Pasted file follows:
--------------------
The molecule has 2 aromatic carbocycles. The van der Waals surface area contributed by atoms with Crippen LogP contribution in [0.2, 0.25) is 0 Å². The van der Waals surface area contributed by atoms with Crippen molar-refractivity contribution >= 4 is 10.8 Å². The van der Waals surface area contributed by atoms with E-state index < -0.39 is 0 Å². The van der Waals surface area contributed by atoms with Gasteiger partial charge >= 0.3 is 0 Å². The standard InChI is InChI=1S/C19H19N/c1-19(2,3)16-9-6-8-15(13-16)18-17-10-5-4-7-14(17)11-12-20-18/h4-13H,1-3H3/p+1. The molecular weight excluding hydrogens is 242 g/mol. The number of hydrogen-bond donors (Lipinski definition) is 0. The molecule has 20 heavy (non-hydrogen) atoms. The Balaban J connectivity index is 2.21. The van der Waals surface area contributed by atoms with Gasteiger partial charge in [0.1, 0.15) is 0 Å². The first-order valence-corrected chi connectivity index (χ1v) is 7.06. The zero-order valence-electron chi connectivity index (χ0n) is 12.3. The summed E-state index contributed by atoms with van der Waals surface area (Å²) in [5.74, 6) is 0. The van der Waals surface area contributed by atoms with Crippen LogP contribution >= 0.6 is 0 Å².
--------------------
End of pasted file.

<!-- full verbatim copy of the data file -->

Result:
The molecule has 2 aromatic carbocycles. The van der Waals surface area contributed by atoms with Crippen LogP contribution in [0.2, 0.25) is 0 Å². The van der Waals surface area contributed by atoms with Crippen molar-refractivity contribution >= 4 is 10.8 Å². The van der Waals surface area contributed by atoms with E-state index < -0.39 is 0 Å². The van der Waals surface area contributed by atoms with Gasteiger partial charge >= 0.3 is 0 Å². The standard InChI is InChI=1S/C19H19N/c1-19(2,3)16-9-6-8-15(13-16)18-17-10-5-4-7-14(17)11-12-20-18/h4-13H,1-3H3/p+1. The molecular weight excluding hydrogens is 242 g/mol. The number of hydrogen-bond donors (Lipinski definition) is 0. The molecule has 20 heavy (non-hydrogen) atoms. The Balaban J connectivity index is 2.21. The van der Waals surface area contributed by atoms with Gasteiger partial charge in [0.1, 0.15) is 0 Å². The first-order valence-corrected chi connectivity index (χ1v) is 7.06. The zero-order valence-electron chi connectivity index (χ0n) is 12.3. The summed E-state index contributed by atoms with van der Waals surface area (Å²) in [5.74, 6) is 0. The van der Waals surface area contributed by atoms with Crippen LogP contribution >= 0.6 is 0 Å².